Sohrab Moradi

Sohrab Moradi of Iran broke weightlifting’s longest standing world record on his way to gold in the men’s 94kg class at the Asian Games on Saturday.

Moradi hoisted 189kg in the competition’s opening discipline to better the snatch record set at 188kg in 1999 by Greece’s Akakios Kakiasvilis.

Moradi now has a complete set of 94kg world records that will remain on the books forever.

After the Asian Games all the sport’s weight classes will change ahead of the Olympic qualifying cycle beginning at November’s World Championships.

Moradi already owned the marks for the clean and jerk (233kg) and total weight (417kg) in the men’s light heavyweight division.

“I really wanted to break the world record as it was the only one I didn’t have and this was my last chance,” Moradi told AFP.

“I feel very happy to know that my name will always remain on all the 94kg world records.”

The Iranian said he would now step up to the new 96kg class.

“My next goal is the World Championships (in November) and after that to put on a good show at the 2020 Tokyo Olympics.”

He just failed with an attempt at 234kg which would have bettered his own world records for the clean and jerk and total lifts.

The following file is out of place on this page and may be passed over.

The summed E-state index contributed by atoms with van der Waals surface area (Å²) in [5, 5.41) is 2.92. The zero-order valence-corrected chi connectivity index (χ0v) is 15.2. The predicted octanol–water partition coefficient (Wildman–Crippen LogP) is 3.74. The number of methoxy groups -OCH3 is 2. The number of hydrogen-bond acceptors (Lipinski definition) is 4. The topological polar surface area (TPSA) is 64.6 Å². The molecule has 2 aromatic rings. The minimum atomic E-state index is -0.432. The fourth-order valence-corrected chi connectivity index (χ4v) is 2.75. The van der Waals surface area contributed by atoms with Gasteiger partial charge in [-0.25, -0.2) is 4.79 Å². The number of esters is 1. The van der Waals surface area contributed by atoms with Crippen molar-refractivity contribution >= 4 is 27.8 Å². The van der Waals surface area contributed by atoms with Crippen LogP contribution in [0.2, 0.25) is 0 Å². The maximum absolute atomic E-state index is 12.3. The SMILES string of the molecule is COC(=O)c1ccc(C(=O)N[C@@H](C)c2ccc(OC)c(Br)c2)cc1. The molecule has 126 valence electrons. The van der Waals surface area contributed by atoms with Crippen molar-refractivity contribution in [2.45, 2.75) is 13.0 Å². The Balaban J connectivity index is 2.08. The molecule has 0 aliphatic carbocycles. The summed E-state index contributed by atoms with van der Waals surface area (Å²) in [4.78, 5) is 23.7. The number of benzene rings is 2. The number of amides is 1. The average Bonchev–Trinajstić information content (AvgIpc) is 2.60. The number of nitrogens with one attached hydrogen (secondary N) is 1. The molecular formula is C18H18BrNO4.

But he did have the consolation of a new Asian Games record total of 410kg — smashing the long-standing mark of 400kg set by Bakytbek Ahtemov of Kazakhstan in Busan 2002 — after a clean and jerk of 221kg.

Mop-topped Qatari Fares Elbakh came second on 381kg and proved a fans’ favourite as he was surrounded by a huge crowd of giggling teenage girls and posed for pictures with them after the medals ceremony.

“This is great. I love all my fans,” he beamed. “I’m having a great time.”

It was Qatar’s first weightlifting medal of the Games and came after Iran’s other great lifter in the competition, 85kg world record-holder Kianoush Rostami, failed three times to clean and jerk 220kg.

Kianoush was stepping up to 94kg from 85kg for these Games and despite lying second after the snatch he went home without a medal, leaving Elbakh grateful.

“I expected I could win a medal but didn’t think it would be silver,” he said, after the expected Iranian one-two failed to materialise.

Moradi said he felt sorry for his compatriot. “We trained together and Kianoush was with me on the podium at 85kg many times. I hope we can both be together again in the medals at 96kg.”

Sumpradit Sarat won Thailand’s fifth weightlifting bronze of these Games. They also won a silver in the women’s 58kg through Srisurat Sukanya.

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